Winter is the time of year when outdoor temperatures plunge and thermostats in homes get turned up. But the image of cosy homes, protecting people from the cold, is too rarely a reality in the UK. We have some of the most draughty and inefficient housing stock in Europe. The most recent government statistics show that 31% of homes with cavity walls have no wall insulation; 33% of homes with lofts have no loft insulation; and 92% of homes with solid walls have no wall insulation.
Yet, since the ending of public funding for the Green Deal and the scaling back of the Energy Company Obligation (ECO), there has been a policy vacuum for incentivising non-fuel poor households to invest in energy efficiency measures. The withdrawal of a supportive policy framework is starting to have an economic impact. Figures published by the Office for National Statistics (ONS) last month revealed that the number of people employed in the energy efficiency sector had fallen from 155,000 in 2014 to 143,000 in 2015.
In the past month, however, there have been some positive signs that the energy efficiency policy log-jam could be about to end.
EU 2030 energy strategy
In the EU’s 2030 energy strategy, published late last year, the EU Commission proposes a binding target of a 30% reduction in energy use relative to a business-as-usual scenario. They endorse the concept of ‘efficiency first’, which prioritises cheap efficiency upgrades over building expensive, new generation capacity. Jan Rosenow, a senior associate at the Regulatory Assistance Project (RAP), has described this principle in an essay for our Green conservatism project.
The strategy includes a set of policies to drive ‘eco-design’ (amending product regulations so that they are more energy efficient), retrofit of existing buildings with insulation, better energy performance labelling, and access to finance for energy efficiency measures. But, following the UK’s vote to leave the EU, it is unclear whether these measures will be transposed into UK law prior to our formal departure in 2019. While it seems likely that the UK will be able to miss this target with impunity if it wishes, it may begin implementing the EU legislation before Brexit is completed or choose voluntarily to continue with the target.
After many months of delay, the government-commissioned Bonfield review was published last month. When Amber Rudd, the then Energy Secretary, announced the end of the Green Deal in 2015, she appointed Dr Peter Bonfield, CEO of the BRE group, to lead an industry review of consumer protection and standards in the energy efficiency industry. This followed reports that some Green Deal installations had been poor quality, undermining consumer trust in the industry. Our recent report on the Green Deal, Better homes, cited evidence that around 11% of Green Deal assessors and 14% of Green Deal installers were suspended from the scheme because of poor workmanship.
The Bonfield review makes a number of recommendations: a new information hub to explain the different measures to consumers and help them navigate the complexities of the supply chain, which was something we called for in our Better homes report; a new ‘quality mark’ so that companies installing energy efficiency and renewable measures conform to a framework of robust standards; and a new ‘data warehouse’ so that information about how individual properties consume energy can be better utilised by installers.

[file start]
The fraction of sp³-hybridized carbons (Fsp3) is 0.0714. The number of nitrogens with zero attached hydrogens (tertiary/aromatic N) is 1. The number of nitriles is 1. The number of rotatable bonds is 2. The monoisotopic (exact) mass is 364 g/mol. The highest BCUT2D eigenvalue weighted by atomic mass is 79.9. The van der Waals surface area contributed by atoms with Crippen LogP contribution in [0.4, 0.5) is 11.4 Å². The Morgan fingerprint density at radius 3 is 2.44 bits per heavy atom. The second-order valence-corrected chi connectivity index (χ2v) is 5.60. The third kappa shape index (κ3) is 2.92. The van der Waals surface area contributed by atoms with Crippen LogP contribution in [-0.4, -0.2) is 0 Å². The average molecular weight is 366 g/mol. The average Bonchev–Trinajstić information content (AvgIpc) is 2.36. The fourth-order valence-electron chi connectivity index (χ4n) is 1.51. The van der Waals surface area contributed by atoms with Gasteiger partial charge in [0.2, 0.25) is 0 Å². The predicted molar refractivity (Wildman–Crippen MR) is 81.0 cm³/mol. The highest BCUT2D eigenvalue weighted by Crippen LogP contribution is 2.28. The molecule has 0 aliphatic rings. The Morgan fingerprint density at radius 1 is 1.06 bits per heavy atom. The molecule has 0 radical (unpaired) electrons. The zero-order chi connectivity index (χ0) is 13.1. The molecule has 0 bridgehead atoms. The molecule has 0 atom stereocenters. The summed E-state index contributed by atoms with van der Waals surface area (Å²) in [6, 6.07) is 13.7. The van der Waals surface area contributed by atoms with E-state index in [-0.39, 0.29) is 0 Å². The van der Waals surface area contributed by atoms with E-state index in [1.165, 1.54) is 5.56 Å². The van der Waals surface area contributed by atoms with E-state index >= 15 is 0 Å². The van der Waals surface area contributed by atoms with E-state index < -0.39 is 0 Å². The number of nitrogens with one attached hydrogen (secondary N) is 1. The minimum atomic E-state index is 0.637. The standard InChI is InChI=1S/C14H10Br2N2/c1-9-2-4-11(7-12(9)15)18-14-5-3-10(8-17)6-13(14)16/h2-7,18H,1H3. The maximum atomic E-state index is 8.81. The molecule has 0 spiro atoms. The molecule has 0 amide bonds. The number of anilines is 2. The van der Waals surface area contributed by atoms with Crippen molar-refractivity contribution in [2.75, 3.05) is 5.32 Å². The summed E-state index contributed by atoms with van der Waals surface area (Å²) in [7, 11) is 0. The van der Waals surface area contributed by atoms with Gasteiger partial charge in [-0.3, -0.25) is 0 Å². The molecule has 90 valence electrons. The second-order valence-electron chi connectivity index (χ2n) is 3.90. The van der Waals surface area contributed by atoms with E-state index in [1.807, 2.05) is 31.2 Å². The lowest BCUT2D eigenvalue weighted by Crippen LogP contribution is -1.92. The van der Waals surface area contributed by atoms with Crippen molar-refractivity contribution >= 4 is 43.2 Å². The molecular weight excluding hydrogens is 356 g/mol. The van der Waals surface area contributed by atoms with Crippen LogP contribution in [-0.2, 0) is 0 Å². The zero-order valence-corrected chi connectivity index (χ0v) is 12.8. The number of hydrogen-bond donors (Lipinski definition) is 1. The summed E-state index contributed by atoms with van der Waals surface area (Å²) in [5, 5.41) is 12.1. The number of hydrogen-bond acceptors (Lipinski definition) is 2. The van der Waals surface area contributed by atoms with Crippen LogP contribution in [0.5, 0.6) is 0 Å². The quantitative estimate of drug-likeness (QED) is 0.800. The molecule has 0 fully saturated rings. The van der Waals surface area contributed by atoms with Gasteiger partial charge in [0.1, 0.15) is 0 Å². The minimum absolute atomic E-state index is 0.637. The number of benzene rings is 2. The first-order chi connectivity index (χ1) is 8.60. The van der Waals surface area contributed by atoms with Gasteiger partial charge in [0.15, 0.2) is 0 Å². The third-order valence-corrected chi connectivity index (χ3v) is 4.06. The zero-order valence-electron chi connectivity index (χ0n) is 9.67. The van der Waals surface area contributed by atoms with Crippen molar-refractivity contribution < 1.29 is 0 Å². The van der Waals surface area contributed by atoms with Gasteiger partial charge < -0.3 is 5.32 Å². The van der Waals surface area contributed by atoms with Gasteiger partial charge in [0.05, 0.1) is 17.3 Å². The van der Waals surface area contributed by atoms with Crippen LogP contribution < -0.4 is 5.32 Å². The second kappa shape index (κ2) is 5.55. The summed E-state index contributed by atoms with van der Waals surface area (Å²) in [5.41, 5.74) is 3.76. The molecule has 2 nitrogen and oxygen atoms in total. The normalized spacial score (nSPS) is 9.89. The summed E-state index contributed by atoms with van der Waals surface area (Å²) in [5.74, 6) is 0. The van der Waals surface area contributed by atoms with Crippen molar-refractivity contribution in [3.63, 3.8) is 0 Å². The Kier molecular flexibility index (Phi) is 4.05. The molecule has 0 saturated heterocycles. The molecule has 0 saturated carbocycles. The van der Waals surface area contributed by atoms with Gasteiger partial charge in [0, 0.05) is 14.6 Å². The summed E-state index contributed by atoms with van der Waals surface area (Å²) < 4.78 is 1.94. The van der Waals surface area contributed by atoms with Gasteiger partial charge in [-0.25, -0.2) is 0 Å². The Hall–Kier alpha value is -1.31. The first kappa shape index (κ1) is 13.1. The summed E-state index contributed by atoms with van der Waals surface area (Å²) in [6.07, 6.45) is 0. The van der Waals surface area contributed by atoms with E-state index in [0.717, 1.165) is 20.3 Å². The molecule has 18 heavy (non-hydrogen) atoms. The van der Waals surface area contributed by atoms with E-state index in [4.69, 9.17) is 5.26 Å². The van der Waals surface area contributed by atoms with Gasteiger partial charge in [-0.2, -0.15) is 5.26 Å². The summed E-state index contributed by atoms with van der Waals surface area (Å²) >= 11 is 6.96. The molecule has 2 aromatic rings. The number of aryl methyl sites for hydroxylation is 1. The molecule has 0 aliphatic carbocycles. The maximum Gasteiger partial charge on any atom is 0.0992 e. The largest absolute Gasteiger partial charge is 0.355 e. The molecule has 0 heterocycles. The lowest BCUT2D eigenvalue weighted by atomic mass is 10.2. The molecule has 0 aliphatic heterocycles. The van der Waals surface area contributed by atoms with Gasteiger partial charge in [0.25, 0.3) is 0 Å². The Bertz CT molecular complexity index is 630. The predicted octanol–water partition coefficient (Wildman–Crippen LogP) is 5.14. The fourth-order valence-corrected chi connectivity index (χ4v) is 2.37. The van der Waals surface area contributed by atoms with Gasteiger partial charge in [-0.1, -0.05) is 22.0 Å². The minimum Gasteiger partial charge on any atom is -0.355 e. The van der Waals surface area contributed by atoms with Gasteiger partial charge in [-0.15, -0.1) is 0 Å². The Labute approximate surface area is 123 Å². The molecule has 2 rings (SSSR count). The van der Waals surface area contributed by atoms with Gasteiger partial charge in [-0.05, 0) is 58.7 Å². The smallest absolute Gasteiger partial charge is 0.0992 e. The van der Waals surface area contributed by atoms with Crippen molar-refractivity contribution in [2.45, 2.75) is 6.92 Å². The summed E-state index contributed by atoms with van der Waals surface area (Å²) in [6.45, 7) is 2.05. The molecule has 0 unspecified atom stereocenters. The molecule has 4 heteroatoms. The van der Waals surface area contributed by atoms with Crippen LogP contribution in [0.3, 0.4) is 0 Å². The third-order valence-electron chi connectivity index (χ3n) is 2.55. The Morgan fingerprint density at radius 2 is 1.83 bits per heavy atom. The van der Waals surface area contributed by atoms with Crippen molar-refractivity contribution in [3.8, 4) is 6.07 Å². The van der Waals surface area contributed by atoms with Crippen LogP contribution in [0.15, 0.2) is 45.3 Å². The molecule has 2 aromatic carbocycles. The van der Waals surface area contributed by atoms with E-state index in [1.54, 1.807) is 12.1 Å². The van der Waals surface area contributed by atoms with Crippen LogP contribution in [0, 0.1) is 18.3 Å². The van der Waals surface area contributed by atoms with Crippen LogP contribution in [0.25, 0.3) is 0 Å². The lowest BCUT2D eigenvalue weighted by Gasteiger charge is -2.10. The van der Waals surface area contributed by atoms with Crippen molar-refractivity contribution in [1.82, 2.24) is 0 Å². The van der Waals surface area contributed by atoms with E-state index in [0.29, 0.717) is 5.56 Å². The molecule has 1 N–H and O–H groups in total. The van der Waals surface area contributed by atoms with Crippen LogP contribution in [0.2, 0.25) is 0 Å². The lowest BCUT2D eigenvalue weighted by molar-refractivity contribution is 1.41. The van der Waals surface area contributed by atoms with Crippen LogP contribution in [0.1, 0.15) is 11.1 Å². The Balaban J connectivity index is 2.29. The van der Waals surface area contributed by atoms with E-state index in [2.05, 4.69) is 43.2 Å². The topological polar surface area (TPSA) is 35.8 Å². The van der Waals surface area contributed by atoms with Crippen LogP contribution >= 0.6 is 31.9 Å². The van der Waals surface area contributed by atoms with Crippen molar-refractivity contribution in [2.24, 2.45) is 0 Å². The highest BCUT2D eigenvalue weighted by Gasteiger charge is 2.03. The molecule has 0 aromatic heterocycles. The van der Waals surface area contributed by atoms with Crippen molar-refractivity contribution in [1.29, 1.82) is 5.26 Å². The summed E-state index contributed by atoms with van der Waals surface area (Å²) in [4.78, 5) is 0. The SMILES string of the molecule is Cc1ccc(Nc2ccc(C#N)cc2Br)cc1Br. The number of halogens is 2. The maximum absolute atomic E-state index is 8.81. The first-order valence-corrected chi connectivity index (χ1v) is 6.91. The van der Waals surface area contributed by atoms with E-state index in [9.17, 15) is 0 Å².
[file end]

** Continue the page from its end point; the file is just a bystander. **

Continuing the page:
Emissions Reduction Plan
Detailed work is now underway on the government’s Emissions Reduction Plan, which is expected to be published in the first few months of 2017. This will set out the policies to enable the UK to meet the fourth and fifth carbon budgets. The fifth carbon budget was passed into law in July 2016, and requires a 57% reduction in greenhouse gas emissions by 2028-2032, from a 1990 baseline.
A recent report by the Association for the Conservation of Energy has assessed whether the current energy efficiency policies will be sufficient to achieve the emission reduction pathway recommended by the Committee on Climate Change (CCC) as being the most cost-effective. They find that there is a 12% gap between the reductions that current policies will deliver and the cost-effective CCC scenario.
The authors call for new policies in the forthcoming Emissions Reduction Plan to close this gap: in particular, they propose new regulation to ensure homes that are sold meet minimum energy performance standards, which we called for in our Better homes report last year. In a recent speech, Baroness Neville Rolfe, the former Energy Minister, hinted that the Government was considering such a policy: “We should ask whether we can do more to encourage home owners to improve their properties when they buy or when they move.”
Energy bills are likely to start rising again soon, as a result of higher wholesale costs. The Government’s response to this must not be to scale back energy efficiency programmes, as happened in 2014, but to scale up ambition. Energy efficiency measures will cut bills in the long-term, giving people permanently warmer and more comfortable homes for less money each month.
Following the EU 2030 energy strategy and the Bonfield Review, Ministers should use the opportunity of their forthcoming Emissions Reduction Plan to drive a major uptake of domestic energy efficiency measures. The prize is warm, comfortable homes that actually keep people warm in winter.
Sam Hall is a researcher at Bright Blue